The scrum was not quite the decisive factor that it has proved to be in other games, but Connacht did strike at least two big psychological blows in this department against Leinster, most notably in the first-half incident below.

Scrum TO

10 metres inside the Connacht half, Leinster would have been planning to strike well off this scrum and build pressure that led either to a try or at least to a chance to kick three points.

Duffy’s pack have other ideas, however, timing their eight-man drive to perfection to blast Leinster right off the ball. Note the effort of every player in the pack to combine their power at exactly the moment Leinster feed the ball.

Again, this is the product of regular hard work on the training ground, where the understanding is built among the forwards. Tadhg Furlong might have complained about Buckley’s angle over on the loosehead side, but it’s utter domination for Connacht.

This type of eight-man effort is something Connacht have used to great effect regularly this season, initiating their drive from a low position and working up through the opposition front row.

Hard-scrummaging locks like Muldowney and Quinn Roux are massively important in these scrums, which Lam will be asking for more of in the coming weeks as Connacht look to deny their opposition a platform to strike from.

Clinical support

With just over 35% of the possession in the first half, Connacht had to be clinical with their use of the ball last weekend.

There were many instances of loose ball security that will have frustrated both players and coaching staff – in the second half too – but the try Lam’s men scored showed their clinical edge and underlined some of the traits of this team.

We see the entire attacking passage in the clip above, stemming from a poor box kick into the strong wind from McGrath.

Leinster continually heaped pressure on themselves in this game by attempting to kick high into the Galway gale, inviting Connacht to counter back at them on kick return. Tiernan O’Halloran gleefully does so in this instance after Tom McCartney snaffles the bouncing ball.

TOL Offload

We can see already that Niyi Adeolokun is signalling the space wide on the right and O’Halloran is evidently eager to release the ball in that direction.

Rather than fling a long left-handed pass that might drift in the wind, the fullback makes a good decision to step back inside Garry Ringrose and McGrath, bring the ball back into two hands and make a high-percentage offload to MacGinty on his shoulder.

Connacht offloaded the ball nine times to Leinster’s 11 last weekend, but almost all of those offloads came when the home team’s ball carrier had got through the contact and could free the ball with a degree of security.

A superb read and smashing hit by Isa Nacewa, who darts up into the line intelligently from a deep position halts MacGinty’s momentum, but Connacht continue to press Leinster, hitting the ball up to the left through Buckley.

Hands Touchline

Next comes the latest demonstration of Connacht’s superb draw-and-pass skills as Peter Robb and Matt Healy feed the western province’s back row trio on the outside left edge.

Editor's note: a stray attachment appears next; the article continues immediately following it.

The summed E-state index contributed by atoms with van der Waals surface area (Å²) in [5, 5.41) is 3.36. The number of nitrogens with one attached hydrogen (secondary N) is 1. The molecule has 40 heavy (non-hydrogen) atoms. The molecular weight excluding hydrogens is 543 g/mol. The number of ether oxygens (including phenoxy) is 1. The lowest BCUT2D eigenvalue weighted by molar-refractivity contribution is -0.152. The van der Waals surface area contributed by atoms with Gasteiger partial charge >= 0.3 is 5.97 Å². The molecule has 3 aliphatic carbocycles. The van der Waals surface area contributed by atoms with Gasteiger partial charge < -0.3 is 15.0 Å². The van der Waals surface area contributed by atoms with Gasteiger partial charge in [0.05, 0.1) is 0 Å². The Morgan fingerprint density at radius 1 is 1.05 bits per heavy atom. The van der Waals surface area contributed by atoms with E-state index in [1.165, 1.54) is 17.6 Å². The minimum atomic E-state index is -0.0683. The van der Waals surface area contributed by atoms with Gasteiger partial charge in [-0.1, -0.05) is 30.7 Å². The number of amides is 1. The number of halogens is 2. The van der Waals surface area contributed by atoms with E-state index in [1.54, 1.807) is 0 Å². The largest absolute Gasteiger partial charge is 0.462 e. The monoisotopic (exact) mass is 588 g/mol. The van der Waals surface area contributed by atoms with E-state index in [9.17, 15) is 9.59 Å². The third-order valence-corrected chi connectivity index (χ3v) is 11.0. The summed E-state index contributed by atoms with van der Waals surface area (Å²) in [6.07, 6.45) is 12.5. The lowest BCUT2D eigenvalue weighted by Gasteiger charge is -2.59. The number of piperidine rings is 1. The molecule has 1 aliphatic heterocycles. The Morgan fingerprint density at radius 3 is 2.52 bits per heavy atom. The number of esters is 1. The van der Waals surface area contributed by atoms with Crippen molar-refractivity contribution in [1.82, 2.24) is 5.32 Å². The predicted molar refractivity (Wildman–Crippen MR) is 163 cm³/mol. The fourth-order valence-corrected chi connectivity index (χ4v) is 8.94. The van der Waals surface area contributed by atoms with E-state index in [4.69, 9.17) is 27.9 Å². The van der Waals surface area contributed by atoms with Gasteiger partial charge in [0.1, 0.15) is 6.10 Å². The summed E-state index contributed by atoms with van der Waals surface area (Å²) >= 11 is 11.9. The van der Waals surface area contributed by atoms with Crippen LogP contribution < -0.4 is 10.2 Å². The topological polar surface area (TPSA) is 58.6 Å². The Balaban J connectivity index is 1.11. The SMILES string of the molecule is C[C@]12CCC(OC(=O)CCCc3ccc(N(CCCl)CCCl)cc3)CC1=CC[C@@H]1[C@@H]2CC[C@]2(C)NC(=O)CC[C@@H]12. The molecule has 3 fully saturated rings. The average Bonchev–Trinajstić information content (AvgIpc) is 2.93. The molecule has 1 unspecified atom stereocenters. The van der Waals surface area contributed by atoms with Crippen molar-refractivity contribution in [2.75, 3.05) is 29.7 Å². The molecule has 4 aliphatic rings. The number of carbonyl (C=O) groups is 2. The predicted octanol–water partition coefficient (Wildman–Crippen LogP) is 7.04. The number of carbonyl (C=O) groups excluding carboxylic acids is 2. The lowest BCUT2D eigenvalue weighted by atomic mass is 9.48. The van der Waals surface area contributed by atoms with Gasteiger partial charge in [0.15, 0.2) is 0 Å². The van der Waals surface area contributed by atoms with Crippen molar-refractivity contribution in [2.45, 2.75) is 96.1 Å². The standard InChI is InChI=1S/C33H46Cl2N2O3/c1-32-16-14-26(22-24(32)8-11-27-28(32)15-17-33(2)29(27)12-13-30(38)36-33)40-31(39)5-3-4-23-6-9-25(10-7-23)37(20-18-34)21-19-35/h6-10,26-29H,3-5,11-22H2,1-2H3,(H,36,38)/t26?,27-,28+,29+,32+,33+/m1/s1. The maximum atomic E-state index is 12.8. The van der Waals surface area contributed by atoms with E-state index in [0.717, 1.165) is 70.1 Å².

It’s a basic three-on-two on that edge, but we so often see these mini-opportunities go wasted.

Hands

Not with Connacht, however, who have worked diligently to ensure all of their players, regardless of position, are comfortable at converting the space into further gains.

Muldoon delays his pass expertly to draw in Ben Te’o, then O’Brien cleanly transfers the ball straight across his body to allow the superb Eoin McKeon to hammer into the tackle of the covering Ryan and Ian Madigan.

More quick ball and Connacht come back to the right, meeting the inevitable linespeed of Leinster as they play off the touchline.

Tip On

There’s a trademark tip-on pass from Muldowney, and Bealham thunders back at the Leinster defensive line to drag van der Flier and Rhys Ruddock into the contact.

With Adeolokun having held his width out on the right, Connacht are now ready to shift to that area. MacGinty makes a smart call on the move, demanding a straightening run from Robb that gives Aki time to fade out the back.

Hands Wide Right

Leinster take the bait and bite down on Aki through both Te’o and hooker Richardt Strauss.

2 on 1

Aki is Te’o's man in basic terms here, and it’s obviously unclear whether or not the Worcester-bound centre communicates that to Strauss. The Leinster hooker completely bites down on Aki, rather than drifting onto O’Halloran, providing Connacht with their opening.

Left wing Luke Fitzgerald reads what’s happening inside him and reacts by biting in on O’Halloran, as the system demands he does.

The transfer of the ball by O’Halloran moving at such speed is absolutely sublime, freeing Adeolokun into space as Leinster sweeper McGrath and fullback Nacewa are slow to close on the outside.

Both are in place, however, to make the tackle on Adeolokun, fulfilling the defensive system. That structure doesn’t account for Adeolokun’s kick ahead taking a rather fortunate bounce off a churned up patch of the in-goal area, but it’s Kieran Marmion’s support line that ensures Connacht deserve their score.

Marmion

The Ireland-capped scrum-half initially tracks straight across the pitch following his pass from the base of the ruck after Bealham’s carry, but reacts well when he sees that Connacht have found space on the edge.

Marmion immediately turns upfield, glances forward and then signals to Adeolokun that there is space in front of him.